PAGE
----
Tag Archives: ARRL

On The Air: ARRL’s excellent magazine for newcomers…only available behind their paywall

Cover of the new “On The Air” e-magazine from the ARRL

Today, the ARRL released their new electronic magazine for ham radio newcomers: On The Air.

The ARRL describes On The Air‘s mission:

“On the Air magazine is the newest ARRL member benefit to help new licensees and beginner-to-intermediate radio communicators navigate the world of amateur radio. Delivered six times a year, the magazine will present articles, how-to’s, and tips for selecting equipment, building projects, getting involved in emergency communication as well as spotlighting the experiences of people using radio to serve their communities, and those using it for enjoyment.”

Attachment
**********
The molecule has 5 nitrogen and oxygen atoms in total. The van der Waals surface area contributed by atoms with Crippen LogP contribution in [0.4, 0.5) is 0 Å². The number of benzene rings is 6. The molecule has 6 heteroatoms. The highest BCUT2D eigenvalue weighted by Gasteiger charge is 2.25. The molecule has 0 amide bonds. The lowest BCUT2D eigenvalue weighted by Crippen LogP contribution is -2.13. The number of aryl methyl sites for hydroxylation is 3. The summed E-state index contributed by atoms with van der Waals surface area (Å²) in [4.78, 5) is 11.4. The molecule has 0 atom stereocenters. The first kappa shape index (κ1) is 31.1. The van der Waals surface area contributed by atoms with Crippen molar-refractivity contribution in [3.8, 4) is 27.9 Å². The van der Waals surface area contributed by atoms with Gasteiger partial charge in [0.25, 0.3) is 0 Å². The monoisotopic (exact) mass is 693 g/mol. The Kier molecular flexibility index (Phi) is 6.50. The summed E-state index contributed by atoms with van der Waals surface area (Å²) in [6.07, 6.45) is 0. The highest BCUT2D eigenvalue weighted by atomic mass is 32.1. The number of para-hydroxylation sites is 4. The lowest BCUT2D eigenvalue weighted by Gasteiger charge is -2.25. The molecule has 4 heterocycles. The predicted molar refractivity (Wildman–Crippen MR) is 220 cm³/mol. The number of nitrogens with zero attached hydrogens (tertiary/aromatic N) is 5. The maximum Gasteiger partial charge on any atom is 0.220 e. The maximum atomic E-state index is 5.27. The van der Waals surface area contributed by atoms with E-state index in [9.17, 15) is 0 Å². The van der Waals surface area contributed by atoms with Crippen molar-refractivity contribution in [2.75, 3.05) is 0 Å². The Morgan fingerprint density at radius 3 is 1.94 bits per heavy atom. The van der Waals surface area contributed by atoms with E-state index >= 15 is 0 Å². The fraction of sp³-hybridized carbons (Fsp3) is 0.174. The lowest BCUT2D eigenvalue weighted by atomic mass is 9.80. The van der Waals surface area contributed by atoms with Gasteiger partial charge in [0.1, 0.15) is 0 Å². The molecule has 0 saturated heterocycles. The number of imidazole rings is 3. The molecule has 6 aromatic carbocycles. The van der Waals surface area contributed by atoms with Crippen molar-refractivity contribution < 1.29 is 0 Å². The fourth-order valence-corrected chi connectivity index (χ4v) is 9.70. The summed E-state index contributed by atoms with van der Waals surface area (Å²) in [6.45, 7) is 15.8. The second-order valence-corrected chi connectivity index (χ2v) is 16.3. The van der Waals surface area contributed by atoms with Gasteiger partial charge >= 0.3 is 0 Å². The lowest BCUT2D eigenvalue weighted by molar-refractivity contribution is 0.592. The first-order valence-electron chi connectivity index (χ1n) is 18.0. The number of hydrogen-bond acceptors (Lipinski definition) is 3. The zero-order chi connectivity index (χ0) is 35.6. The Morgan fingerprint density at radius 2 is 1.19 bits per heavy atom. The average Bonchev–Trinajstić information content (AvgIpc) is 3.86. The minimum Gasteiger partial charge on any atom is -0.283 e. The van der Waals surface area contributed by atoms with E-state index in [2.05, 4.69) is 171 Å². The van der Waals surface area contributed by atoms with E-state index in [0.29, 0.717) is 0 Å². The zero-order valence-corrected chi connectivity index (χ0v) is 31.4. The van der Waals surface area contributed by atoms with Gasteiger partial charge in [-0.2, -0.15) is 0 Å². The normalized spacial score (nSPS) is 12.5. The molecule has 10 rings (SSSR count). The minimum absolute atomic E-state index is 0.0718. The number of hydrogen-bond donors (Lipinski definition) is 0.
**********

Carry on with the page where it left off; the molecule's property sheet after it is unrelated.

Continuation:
I checked out On The Air and was quite pleased with the scope of the magazine. The first issue covers topics such as: understanding the ionosphere, choosing your first radio, building simple antennas, and much more. I love the fact that the articles are written with newcomers in mind, too; less technical jargon and more explanations.

I mentioned in a previous post that I’ve been teaching a ham radio class to a group of high school students. Most of the students have now acquired their Technician licenses, and we’re even plotting a General class course for the fall.

Last month, I shared some copies of QST (the ARRL monthly member magazine) with my students. While they enjoyed looking through the pages of QST, many told me they simply didn’t understand the articles yet…There’s just not a lot inside a QST issue to grab the attention of a fifteen or sixteen year old who’s just gotten her ticket. Understandable.